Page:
A new report from the National Safety Council reveals that a majority of employers are interested in using impairment detection technology (IDT) to screen for multiple forms of impairment in the workplace.
IDT is technology with the potential to screen for multiple forms of impairment – including from chemical substances, stress, fatigue and mental distress – to aid in fitness-for-work assessments, and the new NSC survey shows the majority of responding employers are interested.
16% already using this technology
“Only 16% of respondents reported currently using impairment detection technology but many employers expressed interest in learning about and implementing these technologies,” according to the report.
Specifically, “Opioid impairment (70%) received the greatest interest in implementing the technology, while mental health (79%) received the greatest interest in learning more about technologies in that field.”
“Detecting when a worker is impaired is critical to the safety, health and wellbeing of an organization’s workforce,” said Jenny Burke, vice president of impairment practice at NSC. “When results of the survey showed 16% of employers surveyed are using IDTs, it shows a confidence in the technology, while simultaneously presenting an opportunity to research these technologies.”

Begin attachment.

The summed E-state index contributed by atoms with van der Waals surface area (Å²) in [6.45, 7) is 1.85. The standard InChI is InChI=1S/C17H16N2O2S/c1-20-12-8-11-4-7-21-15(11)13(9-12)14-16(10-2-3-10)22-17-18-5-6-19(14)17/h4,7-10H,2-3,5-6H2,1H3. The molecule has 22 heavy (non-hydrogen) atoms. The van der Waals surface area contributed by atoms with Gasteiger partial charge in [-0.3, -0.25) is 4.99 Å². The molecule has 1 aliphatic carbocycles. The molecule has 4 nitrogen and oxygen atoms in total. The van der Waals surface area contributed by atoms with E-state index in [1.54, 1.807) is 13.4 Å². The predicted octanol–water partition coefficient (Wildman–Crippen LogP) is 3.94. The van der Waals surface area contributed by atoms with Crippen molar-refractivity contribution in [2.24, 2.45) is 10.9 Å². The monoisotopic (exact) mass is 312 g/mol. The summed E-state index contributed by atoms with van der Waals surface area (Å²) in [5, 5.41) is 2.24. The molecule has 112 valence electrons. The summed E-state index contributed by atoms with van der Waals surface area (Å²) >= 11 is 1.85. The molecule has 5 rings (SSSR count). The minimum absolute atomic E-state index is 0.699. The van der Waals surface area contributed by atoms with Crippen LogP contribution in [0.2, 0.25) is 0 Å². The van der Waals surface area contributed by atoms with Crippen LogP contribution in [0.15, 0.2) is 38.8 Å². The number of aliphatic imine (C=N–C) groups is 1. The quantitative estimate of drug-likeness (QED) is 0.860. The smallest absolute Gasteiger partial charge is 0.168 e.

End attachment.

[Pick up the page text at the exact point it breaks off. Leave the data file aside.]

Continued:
5 companies claim tech that detects all 7 impairment types
In February 2021, the NSC was the first national organization to call on employers to look at more than just substance abuse when addressing workplace impairment. This approach includes chemical substances such as drugs and alcohol to other factors like fatigue, stress and mental distress. The report includes information on several IDTs that claim to detect all of these factors.
Fifteen impairment technologies from 15 companies were eligible for inclusion in the analysis conducted by NSC. Of the 15 IDTs analyzed:
- five companies (33.3%) claimed their technology could detect all seven impairment types (alcohol, opioids, cannabis, other substances, fatigue, medical conditions and other forms of possible mental impairment, such as mental distress)
- eight companies (53.3%) reported the ability to detect at least five impairment types, and
- two companies (13.3%) provided more specialized impairment detection.
Program to train supervisors, safety professionals
The NSC also mentions that supervisors also have the ability to recognize and respond to perceived impairment in the workplace. The organization launched a program in October 2021 to equip supervisors and safety professionals with the proper training to do so.
More information on that program can be found here.